Maybe I’ve overstated it a bit. Clearly the Chinese hacker is worse.
I just got an email from a headhunter, and this time I’m going to shame them, that’s what we do now days isn’t it?
There are a number of issues with this email.
First, this guy has contacted me before about other opportunities at the same company. I’ve politely responded to each and every one of these supposed opportunities and received NOTHING.
Not one single acknowledgement of any of my emails instructing him to submit my resume or any of my subsequent follow-ups on the status of the position.
Second, is this:
Please let me know should you be interested and revert back with your updated resume along with the best time to reach you asap. In case you are not interested, we request you to refer a friend or a colleague who might also be interested in this position. We have an attractive referral policy.
Wasn’t India a British colony? Don’t they still have a British based school system?
Third, Rajesh has a copy of my resume and he refers to the fact that he’s reviewed my resume prior to sending me the information on this position with Toyota.
Shouldn’t his sentence have been more like “Please let me know should you be interested and reply with an updated resume if applicable. ”
Fourth, since ol Rajesh won’t respond to my emails if I were to refer someone else to his company, I’d NEVER be able to collect on that attractive referral now would I?
Thanks to Google Maps, Street View I can confirm that there is really a building at the address listed, although I wouldn’t have been surprised in the least if there had been an empty field.
I had no sooner written a response to Rajesh and pressed send. When another email came in.
This second email is the height of bad form. But what makes me really suspicious of it’s origin is the header information.
I’m going to investigate this company a little more so I’m not going to totally shame them.
The header is suspicious because the person sending the email is also the person to whom the email is addressed. It’s not until I dig into the header that I find my email address.
It almost looks like someone is spoofing the email except there are no links pointing anywhere other than to the company referenced in the footer. So maybe the email is legit.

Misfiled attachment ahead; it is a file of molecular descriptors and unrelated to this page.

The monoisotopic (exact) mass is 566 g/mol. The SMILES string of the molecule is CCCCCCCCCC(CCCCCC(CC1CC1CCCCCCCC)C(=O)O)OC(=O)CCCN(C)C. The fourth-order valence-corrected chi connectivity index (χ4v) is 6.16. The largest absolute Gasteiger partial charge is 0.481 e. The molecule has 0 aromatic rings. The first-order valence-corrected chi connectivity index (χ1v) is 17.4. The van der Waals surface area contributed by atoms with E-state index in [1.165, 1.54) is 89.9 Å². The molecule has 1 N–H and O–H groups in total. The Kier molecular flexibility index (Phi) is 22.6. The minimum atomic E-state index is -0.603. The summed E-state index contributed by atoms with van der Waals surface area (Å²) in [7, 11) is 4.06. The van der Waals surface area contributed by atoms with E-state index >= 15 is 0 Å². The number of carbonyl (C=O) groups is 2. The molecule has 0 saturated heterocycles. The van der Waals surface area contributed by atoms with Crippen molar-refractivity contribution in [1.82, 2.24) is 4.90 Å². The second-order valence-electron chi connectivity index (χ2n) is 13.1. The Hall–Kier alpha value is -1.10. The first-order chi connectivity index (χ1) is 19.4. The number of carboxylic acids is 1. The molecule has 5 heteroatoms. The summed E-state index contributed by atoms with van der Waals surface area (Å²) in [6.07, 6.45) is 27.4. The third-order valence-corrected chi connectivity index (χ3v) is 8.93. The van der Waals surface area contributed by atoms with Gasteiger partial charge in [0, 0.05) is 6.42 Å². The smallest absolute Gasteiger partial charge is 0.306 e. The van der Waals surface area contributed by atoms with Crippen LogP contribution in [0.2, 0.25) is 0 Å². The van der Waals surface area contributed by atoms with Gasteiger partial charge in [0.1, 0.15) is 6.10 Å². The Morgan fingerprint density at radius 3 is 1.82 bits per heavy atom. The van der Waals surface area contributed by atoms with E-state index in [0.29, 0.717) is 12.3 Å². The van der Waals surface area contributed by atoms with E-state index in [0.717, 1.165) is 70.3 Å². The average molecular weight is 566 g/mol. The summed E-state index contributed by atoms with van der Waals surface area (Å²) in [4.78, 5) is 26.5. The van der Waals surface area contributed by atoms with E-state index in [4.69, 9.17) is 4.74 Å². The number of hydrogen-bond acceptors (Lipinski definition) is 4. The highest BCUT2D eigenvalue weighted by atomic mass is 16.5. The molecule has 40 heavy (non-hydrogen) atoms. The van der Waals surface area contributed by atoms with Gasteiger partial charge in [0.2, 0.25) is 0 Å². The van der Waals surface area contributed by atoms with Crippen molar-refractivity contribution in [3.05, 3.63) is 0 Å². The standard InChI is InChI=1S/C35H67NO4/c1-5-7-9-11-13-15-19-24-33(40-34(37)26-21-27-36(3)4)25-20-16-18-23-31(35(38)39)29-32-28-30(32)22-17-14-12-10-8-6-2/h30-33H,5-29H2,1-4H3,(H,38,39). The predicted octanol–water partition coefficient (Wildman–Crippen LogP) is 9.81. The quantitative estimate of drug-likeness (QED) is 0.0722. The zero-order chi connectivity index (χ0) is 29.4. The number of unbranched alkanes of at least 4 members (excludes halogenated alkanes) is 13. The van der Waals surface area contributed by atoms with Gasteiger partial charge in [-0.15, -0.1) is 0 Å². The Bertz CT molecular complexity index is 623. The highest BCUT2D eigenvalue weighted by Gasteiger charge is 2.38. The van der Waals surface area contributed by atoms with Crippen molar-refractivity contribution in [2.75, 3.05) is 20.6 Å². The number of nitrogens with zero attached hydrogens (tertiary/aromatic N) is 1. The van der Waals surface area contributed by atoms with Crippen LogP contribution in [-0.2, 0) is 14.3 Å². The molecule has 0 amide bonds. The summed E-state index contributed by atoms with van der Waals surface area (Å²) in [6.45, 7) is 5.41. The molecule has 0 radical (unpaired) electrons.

The text of the email is:
I have an immediate opening for Facets Tester –East Coast claims Exp.
While I admire brevity, my only response to this email has to be “That’s Nice, now what?”
“Facets” is an ambiguous term. It could refer to the GEE WHIZ new term (designed to make something “Sound” special) for testing filters in web searches.
Think “Womens Bonnets” — 25,000 items
add “Blue” — 5000 items
add “With Flowers + Floral” — 25 items
These are “Facets” of an item or search. In other words it’s a SQL search.
SELECT FROM Clothing WHERE Gender like ‘Womens’ AND ClothingType like ‘Bonnets’ — 25,000 items
AND Color like ‘Blue’ — 5000 items
AND Decoration like ‘Flowers’
OR Decoration like ‘Floral’ — 25 items
Apologies to the real SQL folks out there, I know some of you could do it all in one single statement. My SQL is a bit rusty.
I’m not sure why we keep renaming shit. It just annoys the crap out of everyone. If it’s NOT NEW then leave the name alone!
Or, and the more likely meaning of “Facets” in this email is referring to a healthcare billing / insurance system called Facets. I’m basing that on the term “Claims Exp.” in the email.
But does this email mean that they want East Coast claims experience or that the position is located somewhere on the East Coast? Again, I’m left to wonder.
I swear I’ve thought more and more lately about just starting a Headhunting agency. The tag line would something like “We Do everything OLD school!”
For some of the hiring managers I know, “Old School” would be a breath of fresh air.
My goodness, I’m turning away from social media in one posting, and now I’m espousing the virtues of Old School job recruitment in another.
Next, I’ll be writing a book on a typewriter!
Ok who put the Luddite pills in my cream of wheat?